By Sean Pendergast
By Sean Pendergast
By Jeff Balke
By Richard Connelly
By Jeff Balke
By Casey Michel
By Craig Hlavaty
By Jeff Balke
Four days before Christmas, 1988. A flight takes off from Heathrow, headed for New York. Thirty-eight minutes later, one blip on the radar becomes four.
Hidden in a Toshiba cassette player inside a brown Samsonite suitcase, a block of plastic explosive punches a 20-inch hole in the left side of the fuselage, right near the “P” of the Pan Am logo, sending shock waves through the craft and causing the nose to detach in less than three seconds. The cockpit flops on the ground near a churchyard outside Lockerbie, Scotland, looking like a severed fish head on a bed of brown and green grass. One of the wings, loaded with fuel, completely vaporizes upon landing, killing 11 Lockerbie residents instantly. Fire, metal and flesh rain from the sky.
The ground is strewn with the flight's crew and passengers, all 259 dead, all from less than one pound of plastic explosive.
With 189 Americans onboard, the bombing of Pan Am Flight 103 is the deadliest terrorist attack on U.S. civilians until the second Tuesday of September 2001. Libyan involvement is instantly suspected, seen as payback for President Ronald Reagan's decision to bomb Tripoli and Benghazi in 1986, and two Libyan nationals are eventually tried for the attack.
Barely a month after the incident, The Nation runs an article asking a question that's on the mind of many in the intelligence community: Was a former CIA agent indirectly responsible for the carnage?
“When E. Lawrence Barcella Jr. heard about the explosion of Pan American Flight 103, he immediately thought of Edwin Wilson, the Central Intelligence Agency's infamous renegade,” the article begins. “In particular, Barcella, the former Assistant U.S. Attorney who tracked down Wilson and put him behind bars, pondered the 40,000 pounds of C-4 plastic explosive that Wilson, well schooled by the agency in intrigue and arms dealing, sold to Col. Muammar el-Qaddafi in 1977.”
Wilson's involvement is a valid concern, one potentially rich with irony. And even though the explosive used in the Pan Am bombing turned out to be Semtex, a cousin of C-4 made in Czechoslovakia, Barcella still thinks of Wilson every time a bomb goes off anywhere in the world.
Here was a guy who had been trained by the U.S. government to set up fake proprietary companies and who turned around and used that knowledge to sell arms to a brazen sponsor of terrorism. Here was a rogue agent, a death merchant.
During his 1983 trial in Houston for shipping the explosives and his Virginia trial the year before for shipping guns, Wilson maintained his innocence, claiming he was still working under the aegis of the Company when dealing arms to Libya. The CIA called bullshit and produced an affidavit stating Wilson hadn't had any indirect or direct contact with the agency, save for one minor incident, since his retirement in 1971. The Houston jury asked for that affidavit to be reread right before bringing back a guilty verdict.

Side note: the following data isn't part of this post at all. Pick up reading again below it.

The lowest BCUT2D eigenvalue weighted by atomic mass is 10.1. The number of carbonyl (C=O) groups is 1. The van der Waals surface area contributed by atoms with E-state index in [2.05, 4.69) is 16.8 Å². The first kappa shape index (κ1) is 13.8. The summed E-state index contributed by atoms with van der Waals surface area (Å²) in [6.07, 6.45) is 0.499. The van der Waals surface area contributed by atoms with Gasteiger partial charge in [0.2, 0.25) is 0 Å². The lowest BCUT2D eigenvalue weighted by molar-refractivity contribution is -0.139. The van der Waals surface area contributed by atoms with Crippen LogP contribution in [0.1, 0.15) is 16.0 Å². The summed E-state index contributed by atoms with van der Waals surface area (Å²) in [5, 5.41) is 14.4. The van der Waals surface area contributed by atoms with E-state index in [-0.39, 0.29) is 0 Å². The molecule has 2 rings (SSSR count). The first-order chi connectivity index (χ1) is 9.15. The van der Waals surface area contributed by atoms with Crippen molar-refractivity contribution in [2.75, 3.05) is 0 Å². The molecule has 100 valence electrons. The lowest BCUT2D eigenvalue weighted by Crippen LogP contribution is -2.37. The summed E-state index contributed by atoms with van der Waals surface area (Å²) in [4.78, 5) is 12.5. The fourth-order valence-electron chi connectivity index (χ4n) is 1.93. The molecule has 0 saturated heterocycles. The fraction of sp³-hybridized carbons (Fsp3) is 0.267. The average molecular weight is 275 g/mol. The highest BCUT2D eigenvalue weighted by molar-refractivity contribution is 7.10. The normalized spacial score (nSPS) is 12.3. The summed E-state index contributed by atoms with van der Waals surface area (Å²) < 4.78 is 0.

Wilson was sent away for a long time, sentenced to 57 years in all, the first ten spent in solitary confinement. Justice was served.
But there was just one problem: The CIA had lied when it said Wilson hadn't been in contact with the agency since 1971. He'd actually been in contact with CIA officials at least 80 times. And the Justice Department knew the CIA had lied and didn't do anything about it.
In 2003, U.S. District Judge Lynn Hughes vacated the Houston conviction, slapping the government for its willful use of false evidence. Wilson was freed in 2004. He now lives in Seattle. He's working on getting his Virginia conviction overturned, as well as a conviction in New York for conspiring to have witnesses and prosecutors killed. He filed a civil suit in 2005, but five weeks ago U.S. District Judge Lee Rosenthal declared that the former prosecutors two of whom are now sitting federal judges had immunity for their actions.
The history of what exactly happened 30 years ago will always be hazy, but Rosenthal's ruling makes one thing clear: The government lied and locked a man up, and there's not much he can do about it.
Like any good spy story, this one begins with murder: the 1976 assassination of a Chilean ambassador named Orlando Letelier in Washington, D.C. Letelier was rounding Sheridan Circle when a bomb exploded under his car, shredding him and his assistant. He had been a high-profile critic of Chilean dictator Augusto Pinochet.
Seven months later, Washington Post reporter Bob Woodward penned an article titled “Ex-CIA Aide, Cuba Exiles Focus of Letelier Probe.” The Ex-CIA aide was none other than Edwin Wilson, and in the article Woodward outlined how Wilson had been in contact with the Libyan government and how Wilson was being questioned in connection with the Letelier murder. Nothing ever came of the Wilson-Letelier connection, but the article sent Washington scrambling to figure out what exactly Wilson was doing over there in Qaddafi-land. And perhaps most important, Woodward's story placed Wilson's name in the mind of Assistant U.S. Attorney Barcella, whose eventual pursuit of the arms dealer would span three continents and almost four years.
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